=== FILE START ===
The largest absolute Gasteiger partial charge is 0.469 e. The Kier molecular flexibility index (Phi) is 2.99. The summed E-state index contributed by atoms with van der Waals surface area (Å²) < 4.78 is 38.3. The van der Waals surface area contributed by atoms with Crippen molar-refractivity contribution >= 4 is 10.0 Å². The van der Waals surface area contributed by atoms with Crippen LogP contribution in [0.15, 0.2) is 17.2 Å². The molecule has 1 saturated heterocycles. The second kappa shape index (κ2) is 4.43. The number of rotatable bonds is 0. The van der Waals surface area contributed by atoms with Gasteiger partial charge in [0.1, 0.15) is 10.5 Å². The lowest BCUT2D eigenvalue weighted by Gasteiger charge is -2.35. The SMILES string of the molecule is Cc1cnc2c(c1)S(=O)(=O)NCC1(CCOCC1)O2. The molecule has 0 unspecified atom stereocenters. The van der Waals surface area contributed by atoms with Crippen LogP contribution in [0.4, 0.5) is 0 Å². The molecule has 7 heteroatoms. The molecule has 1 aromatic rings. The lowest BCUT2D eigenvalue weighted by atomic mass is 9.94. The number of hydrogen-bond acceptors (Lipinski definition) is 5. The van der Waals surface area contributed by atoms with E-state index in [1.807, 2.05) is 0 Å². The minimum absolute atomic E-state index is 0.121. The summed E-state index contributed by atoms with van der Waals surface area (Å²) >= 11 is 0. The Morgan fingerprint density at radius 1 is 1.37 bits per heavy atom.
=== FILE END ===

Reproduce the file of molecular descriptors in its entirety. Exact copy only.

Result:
The largest absolute Gasteiger partial charge is 0.469 e. The Kier molecular flexibility index (Phi) is 2.99. The summed E-state index contributed by atoms with van der Waals surface area (Å²) < 4.78 is 38.3. The van der Waals surface area contributed by atoms with Crippen molar-refractivity contribution >= 4 is 10.0 Å². The van der Waals surface area contributed by atoms with Crippen LogP contribution in [0.15, 0.2) is 17.2 Å². The molecule has 1 saturated heterocycles. The second kappa shape index (κ2) is 4.43. The number of rotatable bonds is 0. The van der Waals surface area contributed by atoms with Gasteiger partial charge in [0.1, 0.15) is 10.5 Å². The lowest BCUT2D eigenvalue weighted by Gasteiger charge is -2.35. The SMILES string of the molecule is Cc1cnc2c(c1)S(=O)(=O)NCC1(CCOCC1)O2. The molecule has 0 unspecified atom stereocenters. The van der Waals surface area contributed by atoms with Crippen LogP contribution in [0.4, 0.5) is 0 Å². The molecule has 7 heteroatoms. The molecule has 1 aromatic rings. The lowest BCUT2D eigenvalue weighted by atomic mass is 9.94. The number of hydrogen-bond acceptors (Lipinski definition) is 5. The van der Waals surface area contributed by atoms with E-state index in [1.807, 2.05) is 0 Å². The minimum absolute atomic E-state index is 0.121. The summed E-state index contributed by atoms with van der Waals surface area (Å²) >= 11 is 0. The Morgan fingerprint density at radius 1 is 1.37 bits per heavy atom.